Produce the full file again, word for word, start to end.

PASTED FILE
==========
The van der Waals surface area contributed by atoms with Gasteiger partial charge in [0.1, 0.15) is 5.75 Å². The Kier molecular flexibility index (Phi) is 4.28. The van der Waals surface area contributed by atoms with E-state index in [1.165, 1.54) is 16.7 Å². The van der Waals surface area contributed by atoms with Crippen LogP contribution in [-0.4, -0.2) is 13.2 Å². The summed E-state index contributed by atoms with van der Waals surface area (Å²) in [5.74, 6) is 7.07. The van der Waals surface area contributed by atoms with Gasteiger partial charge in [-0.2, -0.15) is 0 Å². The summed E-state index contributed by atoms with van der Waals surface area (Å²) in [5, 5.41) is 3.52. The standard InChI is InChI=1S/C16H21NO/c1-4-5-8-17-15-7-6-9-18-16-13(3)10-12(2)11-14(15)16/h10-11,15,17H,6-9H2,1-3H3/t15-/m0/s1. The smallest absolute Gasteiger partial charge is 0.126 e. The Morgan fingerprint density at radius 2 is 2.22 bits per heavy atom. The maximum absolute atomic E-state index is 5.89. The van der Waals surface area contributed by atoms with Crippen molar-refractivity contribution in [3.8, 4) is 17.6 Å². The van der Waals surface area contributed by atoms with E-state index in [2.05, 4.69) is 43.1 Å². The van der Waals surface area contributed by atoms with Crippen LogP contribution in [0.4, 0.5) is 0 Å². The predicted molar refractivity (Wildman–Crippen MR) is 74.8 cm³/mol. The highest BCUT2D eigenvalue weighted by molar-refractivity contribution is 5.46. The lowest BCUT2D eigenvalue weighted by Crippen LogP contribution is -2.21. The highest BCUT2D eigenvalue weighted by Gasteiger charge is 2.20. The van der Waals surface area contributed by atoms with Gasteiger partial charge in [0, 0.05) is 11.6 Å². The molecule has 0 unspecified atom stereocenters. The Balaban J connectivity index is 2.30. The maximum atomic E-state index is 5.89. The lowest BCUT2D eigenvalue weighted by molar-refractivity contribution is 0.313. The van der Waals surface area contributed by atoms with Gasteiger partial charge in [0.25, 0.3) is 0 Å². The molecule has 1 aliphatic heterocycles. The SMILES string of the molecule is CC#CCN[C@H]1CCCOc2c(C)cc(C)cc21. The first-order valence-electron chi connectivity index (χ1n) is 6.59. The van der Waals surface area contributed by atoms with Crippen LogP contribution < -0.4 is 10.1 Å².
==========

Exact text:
The van der Waals surface area contributed by atoms with Gasteiger partial charge in [0.1, 0.15) is 5.75 Å². The Kier molecular flexibility index (Phi) is 4.28. The van der Waals surface area contributed by atoms with E-state index in [1.165, 1.54) is 16.7 Å². The van der Waals surface area contributed by atoms with Crippen LogP contribution in [-0.4, -0.2) is 13.2 Å². The summed E-state index contributed by atoms with van der Waals surface area (Å²) in [5.74, 6) is 7.07. The van der Waals surface area contributed by atoms with Gasteiger partial charge in [-0.2, -0.15) is 0 Å². The summed E-state index contributed by atoms with van der Waals surface area (Å²) in [5, 5.41) is 3.52. The standard InChI is InChI=1S/C16H21NO/c1-4-5-8-17-15-7-6-9-18-16-13(3)10-12(2)11-14(15)16/h10-11,15,17H,6-9H2,1-3H3/t15-/m0/s1. The smallest absolute Gasteiger partial charge is 0.126 e. The Morgan fingerprint density at radius 2 is 2.22 bits per heavy atom. The maximum absolute atomic E-state index is 5.89. The van der Waals surface area contributed by atoms with Crippen molar-refractivity contribution in [3.8, 4) is 17.6 Å². The van der Waals surface area contributed by atoms with E-state index in [2.05, 4.69) is 43.1 Å². The van der Waals surface area contributed by atoms with Crippen LogP contribution in [0.4, 0.5) is 0 Å². The predicted molar refractivity (Wildman–Crippen MR) is 74.8 cm³/mol. The highest BCUT2D eigenvalue weighted by molar-refractivity contribution is 5.46. The lowest BCUT2D eigenvalue weighted by Crippen LogP contribution is -2.21. The highest BCUT2D eigenvalue weighted by Gasteiger charge is 2.20. The van der Waals surface area contributed by atoms with Gasteiger partial charge in [0, 0.05) is 11.6 Å². The molecule has 0 unspecified atom stereocenters. The Balaban J connectivity index is 2.30. The maximum atomic E-state index is 5.89. The lowest BCUT2D eigenvalue weighted by molar-refractivity contribution is 0.313. The van der Waals surface area contributed by atoms with Gasteiger partial charge in [0.25, 0.3) is 0 Å². The molecule has 1 aliphatic heterocycles. The SMILES string of the molecule is CC#CCN[C@H]1CCCOc2c(C)cc(C)cc21. The first-order valence-electron chi connectivity index (χ1n) is 6.59. The van der Waals surface area contributed by atoms with Crippen LogP contribution < -0.4 is 10.1 Å².